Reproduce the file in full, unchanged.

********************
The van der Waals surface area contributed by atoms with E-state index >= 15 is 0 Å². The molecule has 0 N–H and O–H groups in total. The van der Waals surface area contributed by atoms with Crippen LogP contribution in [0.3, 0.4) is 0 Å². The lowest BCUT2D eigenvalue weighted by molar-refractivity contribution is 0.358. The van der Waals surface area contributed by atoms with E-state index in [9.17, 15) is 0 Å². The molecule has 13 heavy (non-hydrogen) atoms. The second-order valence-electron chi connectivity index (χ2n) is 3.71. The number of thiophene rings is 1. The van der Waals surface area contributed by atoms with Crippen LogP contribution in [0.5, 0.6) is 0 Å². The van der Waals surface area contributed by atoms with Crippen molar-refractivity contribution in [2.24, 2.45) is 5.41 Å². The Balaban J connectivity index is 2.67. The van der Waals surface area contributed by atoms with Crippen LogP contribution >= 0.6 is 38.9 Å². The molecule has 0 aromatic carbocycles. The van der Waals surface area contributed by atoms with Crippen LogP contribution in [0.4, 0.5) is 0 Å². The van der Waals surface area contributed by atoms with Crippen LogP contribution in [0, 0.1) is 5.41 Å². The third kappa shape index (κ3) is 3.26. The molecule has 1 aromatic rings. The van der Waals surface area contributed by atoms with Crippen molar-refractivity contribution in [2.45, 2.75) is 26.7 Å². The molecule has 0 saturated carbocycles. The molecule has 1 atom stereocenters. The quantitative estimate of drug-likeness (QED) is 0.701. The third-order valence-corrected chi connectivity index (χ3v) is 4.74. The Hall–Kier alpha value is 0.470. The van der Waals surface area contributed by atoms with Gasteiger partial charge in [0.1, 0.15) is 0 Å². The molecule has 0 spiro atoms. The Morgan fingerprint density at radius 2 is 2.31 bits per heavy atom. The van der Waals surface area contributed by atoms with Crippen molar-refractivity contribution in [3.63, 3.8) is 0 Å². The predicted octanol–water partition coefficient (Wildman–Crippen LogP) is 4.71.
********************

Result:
The van der Waals surface area contributed by atoms with E-state index >= 15 is 0 Å². The molecule has 0 N–H and O–H groups in total. The van der Waals surface area contributed by atoms with Crippen LogP contribution in [0.3, 0.4) is 0 Å². The lowest BCUT2D eigenvalue weighted by molar-refractivity contribution is 0.358. The van der Waals surface area contributed by atoms with E-state index in [9.17, 15) is 0 Å². The molecule has 13 heavy (non-hydrogen) atoms. The second-order valence-electron chi connectivity index (χ2n) is 3.71. The number of thiophene rings is 1. The van der Waals surface area contributed by atoms with Crippen LogP contribution in [0.5, 0.6) is 0 Å². The van der Waals surface area contributed by atoms with Crippen molar-refractivity contribution in [2.24, 2.45) is 5.41 Å². The Balaban J connectivity index is 2.67. The van der Waals surface area contributed by atoms with Crippen LogP contribution >= 0.6 is 38.9 Å². The molecule has 0 aromatic carbocycles. The van der Waals surface area contributed by atoms with Crippen LogP contribution in [0.4, 0.5) is 0 Å². The van der Waals surface area contributed by atoms with Crippen LogP contribution in [0, 0.1) is 5.41 Å². The third kappa shape index (κ3) is 3.26. The molecule has 1 aromatic rings. The van der Waals surface area contributed by atoms with Crippen molar-refractivity contribution in [2.45, 2.75) is 26.7 Å². The molecule has 0 saturated carbocycles. The molecule has 1 atom stereocenters. The quantitative estimate of drug-likeness (QED) is 0.701. The third-order valence-corrected chi connectivity index (χ3v) is 4.74. The Hall–Kier alpha value is 0.470. The van der Waals surface area contributed by atoms with Gasteiger partial charge in [0.1, 0.15) is 0 Å². The molecule has 0 spiro atoms. The Morgan fingerprint density at radius 2 is 2.31 bits per heavy atom. The van der Waals surface area contributed by atoms with Crippen molar-refractivity contribution in [3.63, 3.8) is 0 Å². The predicted octanol–water partition coefficient (Wildman–Crippen LogP) is 4.71.